Dogs will be the big talk Monday at Wichita Independent Neighborhoods’ bimonthly meeting.
Representatives from the Wichita Police Department, which oversees animal control for the city, and the U.S. Postal Service will speak about loose dogs and dog bites and attacks.
“Dog bites ... are having a direct effect on neighborhoods because when the Postal Service has a dog bite, they have to change delivery to the neighborhood,” said David Babich, who handles communications for the neighborhood group.
Wichita ranked 14th among large cities for dog bites of letter carriers in 2012.
“That’s very high considering that we’re much smaller than many of the other larger cities in the U.S.,” said Kelli Cunningham, supervisor of customer service support.
There were 20 dog attacks on postal workers in Wichita in 2012, according to the rankings released in May in association with National Dog Bite Prevention Week
Los Angeles topped the list with 69 attacks. San Antonio and Seattle tied for second with 42.
Dallas and Tacoma, Wash., ranked just above Wichita, with 21 attacks.
The Postal Service considers an “attack” an incident in which a dog either bites a carrier or leaps at a carrier and causes injury.
The Postal Service advises that dogs be kept in a separate room with the door closed when a letter carrier approaches a house, because dogs have been known to jump through glass or screen doors.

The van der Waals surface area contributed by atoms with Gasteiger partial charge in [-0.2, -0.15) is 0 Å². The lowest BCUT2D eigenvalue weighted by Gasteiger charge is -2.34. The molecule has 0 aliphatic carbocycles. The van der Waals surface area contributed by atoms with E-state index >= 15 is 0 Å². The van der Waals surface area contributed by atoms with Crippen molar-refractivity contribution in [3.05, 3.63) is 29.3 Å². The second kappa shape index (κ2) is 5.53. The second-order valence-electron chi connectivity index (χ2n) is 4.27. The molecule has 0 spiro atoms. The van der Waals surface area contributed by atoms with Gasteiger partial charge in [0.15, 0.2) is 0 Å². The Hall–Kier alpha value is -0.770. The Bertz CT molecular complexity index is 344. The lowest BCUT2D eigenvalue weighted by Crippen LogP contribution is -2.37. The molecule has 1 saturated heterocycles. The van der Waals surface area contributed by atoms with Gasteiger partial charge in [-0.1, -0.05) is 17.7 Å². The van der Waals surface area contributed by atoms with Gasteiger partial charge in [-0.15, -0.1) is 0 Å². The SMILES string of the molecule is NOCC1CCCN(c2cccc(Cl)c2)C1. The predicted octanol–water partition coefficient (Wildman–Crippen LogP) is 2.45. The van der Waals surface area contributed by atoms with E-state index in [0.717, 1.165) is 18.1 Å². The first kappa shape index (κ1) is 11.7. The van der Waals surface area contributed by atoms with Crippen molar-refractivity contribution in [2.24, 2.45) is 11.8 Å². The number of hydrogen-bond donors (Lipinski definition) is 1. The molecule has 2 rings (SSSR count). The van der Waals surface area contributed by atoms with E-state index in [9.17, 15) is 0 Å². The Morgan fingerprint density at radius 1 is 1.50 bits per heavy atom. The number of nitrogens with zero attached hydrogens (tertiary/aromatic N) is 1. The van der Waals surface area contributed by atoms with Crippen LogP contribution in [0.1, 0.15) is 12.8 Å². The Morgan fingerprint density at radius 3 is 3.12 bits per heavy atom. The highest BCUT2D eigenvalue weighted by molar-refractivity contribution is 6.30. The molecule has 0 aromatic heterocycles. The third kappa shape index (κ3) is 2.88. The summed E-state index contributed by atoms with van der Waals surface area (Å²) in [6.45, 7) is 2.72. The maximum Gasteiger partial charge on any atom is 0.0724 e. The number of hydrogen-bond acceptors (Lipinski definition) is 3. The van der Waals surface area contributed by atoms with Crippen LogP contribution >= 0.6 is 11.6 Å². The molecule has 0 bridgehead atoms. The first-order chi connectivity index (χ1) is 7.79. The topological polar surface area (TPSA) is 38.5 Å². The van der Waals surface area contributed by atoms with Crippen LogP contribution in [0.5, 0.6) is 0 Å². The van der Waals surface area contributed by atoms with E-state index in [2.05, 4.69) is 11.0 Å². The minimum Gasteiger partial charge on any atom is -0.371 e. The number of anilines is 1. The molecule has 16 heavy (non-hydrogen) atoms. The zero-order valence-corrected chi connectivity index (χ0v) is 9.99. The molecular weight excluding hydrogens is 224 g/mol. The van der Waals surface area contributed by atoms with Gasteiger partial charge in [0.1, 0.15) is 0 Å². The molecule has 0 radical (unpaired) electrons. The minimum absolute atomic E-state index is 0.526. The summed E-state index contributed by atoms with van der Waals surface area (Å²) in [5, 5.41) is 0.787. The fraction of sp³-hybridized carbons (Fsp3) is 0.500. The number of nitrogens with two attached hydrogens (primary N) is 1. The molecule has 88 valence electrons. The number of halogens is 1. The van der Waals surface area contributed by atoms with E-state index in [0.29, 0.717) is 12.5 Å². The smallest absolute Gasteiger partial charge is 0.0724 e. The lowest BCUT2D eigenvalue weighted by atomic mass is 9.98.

The U.S. Centers for Disease Control and Prevention said 4.7 million Americans are bitten by dogs annually, more than half of them children. Nationwide, 5,879 postal employees were bitten or attacked last year, the Postal Service said.
Babich said the neighborhood group years ago “was leading the pack” to get stiffer regulations regarding loose dogs.
He said the meeting Monday is to raise awareness about how dog attacks can affect delivery of mail.
“People need to know what’s going on out there,” he said.
The meeting starts at 5:30 p.m. Monday at the United Way, 245 N. Water. Speakers will be Capt. Troy Livingston, an acting deputy chief with the Wichita Police Department; and Ryon Knopik, manager of the Munger post office branch at 13th and Oliver.
Cunningham said mail service near the Munger station has been affected by dogs.
“If there is an area where dogs have been running loose and we have been having problems, we do tell customers that they have to change their mode of delivery,” Cunningham said.
That might mean curbside service or a neighborhood box.
“Some customers do get very upset with that,” she said. “They’re not losing their delivery, though.”
A letter carrier in Wichita recently sustained “pretty severe nerve damage in his hand” because of a dog bite, Cunningham said.
“We really want to raise awareness and make sure that people keep their dogs leashed or in their yard,” she said. “If they’re a threat to the carriers, think what they’ll do to a child.”